4 Reasons, Why S&OP Should be a Solution for the Whole Supply Network

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Manufacturing companies nowadays are in fact not single companies, but producing networks, which are operating at the heartbeat of the final assembly lines. Two key figures:

  • The average automotive OEM is doing 30% of the value generation inhouse and 70% of the value generation in the supply network;
  • 80% of the past year’s disruptions at OEMs had their origin in the supply networks.

Basically, everything in the network is connected, in globalized supply chains with various supply models, different lead times, different complexities, different needs for critical resources. BUT: our planning solutions often focus on the primary products only. Doesn’t it sound like a mismatch?

It does, and it is the one, which can be resolved with little extra work, but it does not require rocket science, it purely requires linking S&OP on primary product level and Demand Capacity Management on the part level using the BoM. This allows the synchronization of plans for primary products with the plans, forecasts, orders for parts. The four big benefits are obvious:

  1. an S&OP for an entire production network will result in consistent demand plans for the whole network, from OEM down to the low tiers of the supply net
  2. once consistent demand forecasts are in place, consistent capacity- and flexible volume plans can be done which helps to save cost, stabilize supply and support target-oriented flexibilities on volumes based on planned scenarios for the whole network.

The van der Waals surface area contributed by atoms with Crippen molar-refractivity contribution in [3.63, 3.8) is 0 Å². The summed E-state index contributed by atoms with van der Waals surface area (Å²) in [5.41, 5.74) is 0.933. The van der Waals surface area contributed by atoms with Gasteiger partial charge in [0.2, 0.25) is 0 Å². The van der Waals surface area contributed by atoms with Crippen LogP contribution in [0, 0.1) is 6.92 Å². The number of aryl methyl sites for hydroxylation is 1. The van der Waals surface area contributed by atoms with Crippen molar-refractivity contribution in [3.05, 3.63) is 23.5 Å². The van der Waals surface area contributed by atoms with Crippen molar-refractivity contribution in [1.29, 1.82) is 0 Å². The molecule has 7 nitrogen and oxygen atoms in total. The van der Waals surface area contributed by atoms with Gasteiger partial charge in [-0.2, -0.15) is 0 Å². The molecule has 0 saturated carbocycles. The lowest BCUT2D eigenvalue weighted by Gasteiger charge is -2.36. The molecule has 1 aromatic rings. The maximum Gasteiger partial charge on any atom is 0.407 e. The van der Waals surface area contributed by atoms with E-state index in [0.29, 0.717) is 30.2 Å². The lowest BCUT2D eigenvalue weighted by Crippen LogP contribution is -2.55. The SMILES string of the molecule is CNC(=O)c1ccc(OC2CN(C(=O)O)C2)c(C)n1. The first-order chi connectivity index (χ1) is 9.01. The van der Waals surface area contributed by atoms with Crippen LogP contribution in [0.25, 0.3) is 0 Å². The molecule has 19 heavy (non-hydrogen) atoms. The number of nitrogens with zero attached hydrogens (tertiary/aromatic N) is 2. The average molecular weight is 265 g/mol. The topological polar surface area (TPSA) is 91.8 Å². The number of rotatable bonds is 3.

3. with volumes being transparent at any time for any knots of the network, reliable logistics plans can be generated to plan also for transportation resources at an early stage and in a reliable way, which again offers cost potentials and secures availability.
  4. S&OP in the short-term horizon and in the tactical horizon is about making adjustments and managing events. With a S&OP integrated with Demand Planning for the whole supply net, a coordinated reaction in case of events is done to align all partners

4 Key Aspects of an S&OP Solution for the whole network


1. Consider part capacities and deliveries when generating the production plans

With an S&OP solution, you can ensure stable supply levels by synchronizing your overall S&OP strategy with demand and capacity management. With these solutions, not only can you drill down to individual parts required for a product, but even to components of those parts, such as widely discussed microchips. This is critical because if S&OP is only focusing on the primary product and in-house processes, it only contributes to about 30% of the overall process. Instead, planning for the full supply network allows companies to synchronize their S&OP with the complete network

2. Identify and resolve mismatches in demand and capacity